Missouri righthander Aaron Crow signed Wednesday—but not with the Nationals, who drafted him ninth overall. Instead, he agreed to a deal with the Fort Worth Cats of the independent American Association, and he’ll join the club if he doesn’t agree to terms with Washington before Friday’s 11:59 EDT deadline.
The signing doesn’t change either side’s leverage, as the deadline still applies. It does mean that Crow won’t return to Missouri, where he tied for the NCAA Division I lead with 13 victories and spun a 43-inning scoreless streak this spring. It also won’t allow the Nationals to play the "We’re not sure how serious he was about pro ball" card if Crow doesn’t sign with them.
Randy Hendricks, one of Crow’s agents, said that Crow has nothing left to prove in college and the decision to turn pro was made when he was drafted.
"The Nationals have consistently maintained that there is a system and Aaron has to fit within the slotting system unilaterally created by the owners," Hendricks said. "Our position is that Aaron is a premier pitcher and should be compensated accordingly. We are so far apart that [Nationals GM] Jim Bowden told me yesterday that there was no reason to talk any more. Aaron will never sign for slot money, period."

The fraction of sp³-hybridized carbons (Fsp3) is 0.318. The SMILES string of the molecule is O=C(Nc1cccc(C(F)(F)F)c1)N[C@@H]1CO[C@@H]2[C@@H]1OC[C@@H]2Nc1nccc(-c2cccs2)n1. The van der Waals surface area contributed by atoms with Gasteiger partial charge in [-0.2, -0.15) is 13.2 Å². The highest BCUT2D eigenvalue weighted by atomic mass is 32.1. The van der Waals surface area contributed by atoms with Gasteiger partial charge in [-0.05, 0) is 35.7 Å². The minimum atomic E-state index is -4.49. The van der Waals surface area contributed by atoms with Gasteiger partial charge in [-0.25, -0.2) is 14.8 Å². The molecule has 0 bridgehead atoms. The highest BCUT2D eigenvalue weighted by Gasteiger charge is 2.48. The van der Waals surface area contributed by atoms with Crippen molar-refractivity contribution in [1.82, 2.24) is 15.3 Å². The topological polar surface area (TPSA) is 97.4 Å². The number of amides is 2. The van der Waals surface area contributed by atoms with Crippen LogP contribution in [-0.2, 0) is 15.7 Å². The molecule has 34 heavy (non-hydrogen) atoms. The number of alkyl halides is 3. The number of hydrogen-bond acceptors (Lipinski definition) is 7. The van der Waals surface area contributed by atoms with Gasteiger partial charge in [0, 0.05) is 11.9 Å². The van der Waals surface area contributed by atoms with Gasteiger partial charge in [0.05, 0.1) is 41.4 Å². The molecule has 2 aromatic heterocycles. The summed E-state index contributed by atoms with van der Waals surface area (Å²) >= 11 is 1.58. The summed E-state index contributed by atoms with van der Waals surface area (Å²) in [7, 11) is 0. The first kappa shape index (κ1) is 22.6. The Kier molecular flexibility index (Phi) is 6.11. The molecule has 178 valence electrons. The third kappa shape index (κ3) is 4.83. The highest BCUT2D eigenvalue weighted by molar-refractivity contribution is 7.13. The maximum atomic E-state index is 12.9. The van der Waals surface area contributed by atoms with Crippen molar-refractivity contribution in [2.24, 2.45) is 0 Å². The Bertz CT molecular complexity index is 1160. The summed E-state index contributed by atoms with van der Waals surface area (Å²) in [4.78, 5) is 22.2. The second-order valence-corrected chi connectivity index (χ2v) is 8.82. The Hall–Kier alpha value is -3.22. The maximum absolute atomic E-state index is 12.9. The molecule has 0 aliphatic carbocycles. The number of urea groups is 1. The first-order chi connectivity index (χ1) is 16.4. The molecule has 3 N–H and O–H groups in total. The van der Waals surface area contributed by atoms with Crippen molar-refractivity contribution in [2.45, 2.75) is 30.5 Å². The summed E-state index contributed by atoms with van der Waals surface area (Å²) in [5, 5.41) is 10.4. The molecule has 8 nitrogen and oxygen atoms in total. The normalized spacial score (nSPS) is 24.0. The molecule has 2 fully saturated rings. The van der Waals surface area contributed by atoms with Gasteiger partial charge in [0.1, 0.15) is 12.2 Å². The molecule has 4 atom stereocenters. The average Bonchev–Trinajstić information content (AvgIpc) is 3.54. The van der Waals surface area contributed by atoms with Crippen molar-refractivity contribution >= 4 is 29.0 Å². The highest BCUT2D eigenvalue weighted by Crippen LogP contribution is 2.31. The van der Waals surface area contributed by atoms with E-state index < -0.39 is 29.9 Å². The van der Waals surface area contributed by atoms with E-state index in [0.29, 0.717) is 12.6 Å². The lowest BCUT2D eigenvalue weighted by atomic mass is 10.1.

MLB’s slot recommendation for the ninth overall pick is an estimated $2.15 million. Since the 2004 draft, the first tier of college pitchers typically have received major league deals. Ten college pitchers in the 2004-07 drafts landed big league contracts, with an average bonus of $3.3 million and an average guarantee of $5.1 million.
Two of those 10, Luke Hochevar (Royals) and Max Scherzer (Diamondbacks), pitched with Fort Worth before turning pro.
In other draft/independent league news, Miami first baseman Yonder Alonso told John Fay, our Reds correspondent and a writer for the Cincinnati Enquirer, that he could be headed to indy ball if he can’t work out a deal with the Reds.
Alonso’s buddy and workout partner Alex Rodriguez has offered to let him live with him in New York and play in the independent Atlantic League next season while he awaits re-entry into the 2009 draft. Selected seventh overall, Alonso reportedly wants a big league deal worth $7 million.
When Fay asked him what would happen if the Reds offered him a $3 million major league contract, Alonso replied, "You’ll be writing a story about me going to the independent league."
(For the rest of Fay’s blog item, click here.)
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